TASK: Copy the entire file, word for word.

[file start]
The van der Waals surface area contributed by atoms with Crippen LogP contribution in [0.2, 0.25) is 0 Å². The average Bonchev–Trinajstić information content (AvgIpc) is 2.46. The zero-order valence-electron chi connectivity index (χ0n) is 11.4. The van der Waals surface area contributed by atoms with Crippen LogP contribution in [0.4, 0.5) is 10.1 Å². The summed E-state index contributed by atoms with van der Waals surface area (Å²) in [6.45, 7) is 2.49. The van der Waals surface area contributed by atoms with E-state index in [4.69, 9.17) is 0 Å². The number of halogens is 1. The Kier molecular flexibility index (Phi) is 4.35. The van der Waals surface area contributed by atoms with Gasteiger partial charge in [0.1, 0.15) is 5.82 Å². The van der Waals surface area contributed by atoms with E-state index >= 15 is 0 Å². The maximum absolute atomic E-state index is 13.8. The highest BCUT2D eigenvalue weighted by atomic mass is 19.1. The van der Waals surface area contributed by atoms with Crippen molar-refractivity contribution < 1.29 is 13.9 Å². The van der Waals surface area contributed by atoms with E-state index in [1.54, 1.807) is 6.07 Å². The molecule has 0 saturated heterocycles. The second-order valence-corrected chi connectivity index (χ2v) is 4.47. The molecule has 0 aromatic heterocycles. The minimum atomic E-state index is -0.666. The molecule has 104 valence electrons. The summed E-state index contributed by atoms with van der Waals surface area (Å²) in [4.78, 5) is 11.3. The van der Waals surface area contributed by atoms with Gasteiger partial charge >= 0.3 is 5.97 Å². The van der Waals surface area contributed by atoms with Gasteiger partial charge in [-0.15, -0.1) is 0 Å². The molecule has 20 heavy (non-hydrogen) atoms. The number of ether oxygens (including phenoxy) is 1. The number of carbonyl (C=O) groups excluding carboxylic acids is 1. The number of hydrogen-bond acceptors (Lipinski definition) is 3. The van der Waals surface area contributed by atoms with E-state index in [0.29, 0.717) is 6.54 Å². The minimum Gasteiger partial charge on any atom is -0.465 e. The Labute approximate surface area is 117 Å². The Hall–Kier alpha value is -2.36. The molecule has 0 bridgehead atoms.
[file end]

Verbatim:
The van der Waals surface area contributed by atoms with Crippen LogP contribution in [0.2, 0.25) is 0 Å². The average Bonchev–Trinajstić information content (AvgIpc) is 2.46. The zero-order valence-electron chi connectivity index (χ0n) is 11.4. The van der Waals surface area contributed by atoms with Crippen LogP contribution in [0.4, 0.5) is 10.1 Å². The summed E-state index contributed by atoms with van der Waals surface area (Å²) in [6.45, 7) is 2.49. The van der Waals surface area contributed by atoms with E-state index in [4.69, 9.17) is 0 Å². The number of halogens is 1. The Kier molecular flexibility index (Phi) is 4.35. The van der Waals surface area contributed by atoms with Gasteiger partial charge in [0.1, 0.15) is 5.82 Å². The van der Waals surface area contributed by atoms with E-state index >= 15 is 0 Å². The maximum absolute atomic E-state index is 13.8. The highest BCUT2D eigenvalue weighted by atomic mass is 19.1. The van der Waals surface area contributed by atoms with Crippen molar-refractivity contribution < 1.29 is 13.9 Å². The van der Waals surface area contributed by atoms with E-state index in [1.54, 1.807) is 6.07 Å². The molecule has 0 saturated heterocycles. The second-order valence-corrected chi connectivity index (χ2v) is 4.47. The molecule has 0 aromatic heterocycles. The minimum atomic E-state index is -0.666. The molecule has 104 valence electrons. The summed E-state index contributed by atoms with van der Waals surface area (Å²) in [4.78, 5) is 11.3. The van der Waals surface area contributed by atoms with Gasteiger partial charge >= 0.3 is 5.97 Å². The van der Waals surface area contributed by atoms with Gasteiger partial charge in [-0.15, -0.1) is 0 Å². The molecule has 20 heavy (non-hydrogen) atoms. The number of ether oxygens (including phenoxy) is 1. The number of carbonyl (C=O) groups excluding carboxylic acids is 1. The number of hydrogen-bond acceptors (Lipinski definition) is 3. The van der Waals surface area contributed by atoms with E-state index in [0.29, 0.717) is 6.54 Å². The minimum Gasteiger partial charge on any atom is -0.465 e. The Labute approximate surface area is 117 Å². The Hall–Kier alpha value is -2.36. The molecule has 0 bridgehead atoms.